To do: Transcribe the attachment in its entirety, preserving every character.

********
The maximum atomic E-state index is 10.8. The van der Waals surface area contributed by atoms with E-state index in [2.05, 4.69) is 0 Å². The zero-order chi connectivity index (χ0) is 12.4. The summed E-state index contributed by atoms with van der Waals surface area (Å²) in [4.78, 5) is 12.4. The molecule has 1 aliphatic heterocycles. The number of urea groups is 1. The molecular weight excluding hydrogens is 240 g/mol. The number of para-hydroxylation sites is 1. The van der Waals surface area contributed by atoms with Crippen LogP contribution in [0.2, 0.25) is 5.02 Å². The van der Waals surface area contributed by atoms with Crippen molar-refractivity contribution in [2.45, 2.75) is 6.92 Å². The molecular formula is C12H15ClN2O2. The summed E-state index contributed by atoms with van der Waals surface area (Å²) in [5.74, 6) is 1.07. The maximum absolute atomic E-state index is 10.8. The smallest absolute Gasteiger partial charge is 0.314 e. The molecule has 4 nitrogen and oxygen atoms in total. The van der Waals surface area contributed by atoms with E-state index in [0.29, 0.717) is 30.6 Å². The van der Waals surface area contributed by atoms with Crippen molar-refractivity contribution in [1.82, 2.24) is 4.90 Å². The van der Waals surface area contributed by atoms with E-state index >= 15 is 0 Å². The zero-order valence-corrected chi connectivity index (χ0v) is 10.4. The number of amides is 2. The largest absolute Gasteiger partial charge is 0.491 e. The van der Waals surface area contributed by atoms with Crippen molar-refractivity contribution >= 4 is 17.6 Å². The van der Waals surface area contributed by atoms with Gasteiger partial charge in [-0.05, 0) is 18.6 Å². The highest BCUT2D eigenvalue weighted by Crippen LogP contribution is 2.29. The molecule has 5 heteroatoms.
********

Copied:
The maximum atomic E-state index is 10.8. The van der Waals surface area contributed by atoms with E-state index in [2.05, 4.69) is 0 Å². The zero-order chi connectivity index (χ0) is 12.4. The summed E-state index contributed by atoms with van der Waals surface area (Å²) in [4.78, 5) is 12.4. The molecule has 1 aliphatic heterocycles. The number of urea groups is 1. The molecular weight excluding hydrogens is 240 g/mol. The number of para-hydroxylation sites is 1. The van der Waals surface area contributed by atoms with Crippen LogP contribution in [0.2, 0.25) is 5.02 Å². The van der Waals surface area contributed by atoms with Crippen molar-refractivity contribution in [2.45, 2.75) is 6.92 Å². The molecular formula is C12H15ClN2O2. The summed E-state index contributed by atoms with van der Waals surface area (Å²) in [5.74, 6) is 1.07. The maximum absolute atomic E-state index is 10.8. The smallest absolute Gasteiger partial charge is 0.314 e. The molecule has 4 nitrogen and oxygen atoms in total. The van der Waals surface area contributed by atoms with E-state index in [0.29, 0.717) is 30.6 Å². The van der Waals surface area contributed by atoms with Crippen molar-refractivity contribution in [1.82, 2.24) is 4.90 Å². The van der Waals surface area contributed by atoms with E-state index >= 15 is 0 Å². The zero-order valence-corrected chi connectivity index (χ0v) is 10.4. The number of amides is 2. The largest absolute Gasteiger partial charge is 0.491 e. The van der Waals surface area contributed by atoms with Crippen molar-refractivity contribution >= 4 is 17.6 Å². The van der Waals surface area contributed by atoms with Gasteiger partial charge in [-0.05, 0) is 18.6 Å². The highest BCUT2D eigenvalue weighted by Crippen LogP contribution is 2.29. The molecule has 5 heteroatoms.